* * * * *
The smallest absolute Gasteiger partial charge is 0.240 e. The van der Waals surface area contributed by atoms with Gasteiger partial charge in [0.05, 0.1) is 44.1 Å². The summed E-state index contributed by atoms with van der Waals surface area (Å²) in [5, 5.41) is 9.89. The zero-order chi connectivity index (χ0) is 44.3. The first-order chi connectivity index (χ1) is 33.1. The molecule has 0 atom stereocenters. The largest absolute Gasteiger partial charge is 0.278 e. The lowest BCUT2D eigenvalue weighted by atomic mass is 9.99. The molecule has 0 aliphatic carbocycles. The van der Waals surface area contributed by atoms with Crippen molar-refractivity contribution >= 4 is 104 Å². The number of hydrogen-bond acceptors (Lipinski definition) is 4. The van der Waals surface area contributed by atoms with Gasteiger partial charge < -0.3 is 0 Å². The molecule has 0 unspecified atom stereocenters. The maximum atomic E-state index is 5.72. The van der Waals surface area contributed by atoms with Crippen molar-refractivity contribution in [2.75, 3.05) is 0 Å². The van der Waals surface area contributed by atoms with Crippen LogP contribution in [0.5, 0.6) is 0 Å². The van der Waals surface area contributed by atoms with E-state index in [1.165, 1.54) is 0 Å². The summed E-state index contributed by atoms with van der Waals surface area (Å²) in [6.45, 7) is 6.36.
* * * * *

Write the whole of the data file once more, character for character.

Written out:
The smallest absolute Gasteiger partial charge is 0.240 e. The van der Waals surface area contributed by atoms with Gasteiger partial charge in [0.05, 0.1) is 44.1 Å². The summed E-state index contributed by atoms with van der Waals surface area (Å²) in [5, 5.41) is 9.89. The zero-order chi connectivity index (χ0) is 44.3. The first-order chi connectivity index (χ1) is 33.1. The molecule has 0 atom stereocenters. The largest absolute Gasteiger partial charge is 0.278 e. The lowest BCUT2D eigenvalue weighted by atomic mass is 9.99. The molecule has 0 aliphatic carbocycles. The van der Waals surface area contributed by atoms with Crippen molar-refractivity contribution >= 4 is 104 Å². The number of hydrogen-bond acceptors (Lipinski definition) is 4. The van der Waals surface area contributed by atoms with Gasteiger partial charge < -0.3 is 0 Å². The molecule has 0 unspecified atom stereocenters. The maximum atomic E-state index is 5.72. The van der Waals surface area contributed by atoms with Crippen molar-refractivity contribution in [2.75, 3.05) is 0 Å². The van der Waals surface area contributed by atoms with Crippen LogP contribution in [0.5, 0.6) is 0 Å². The van der Waals surface area contributed by atoms with E-state index in [1.165, 1.54) is 0 Å². The summed E-state index contributed by atoms with van der Waals surface area (Å²) in [6.45, 7) is 6.36.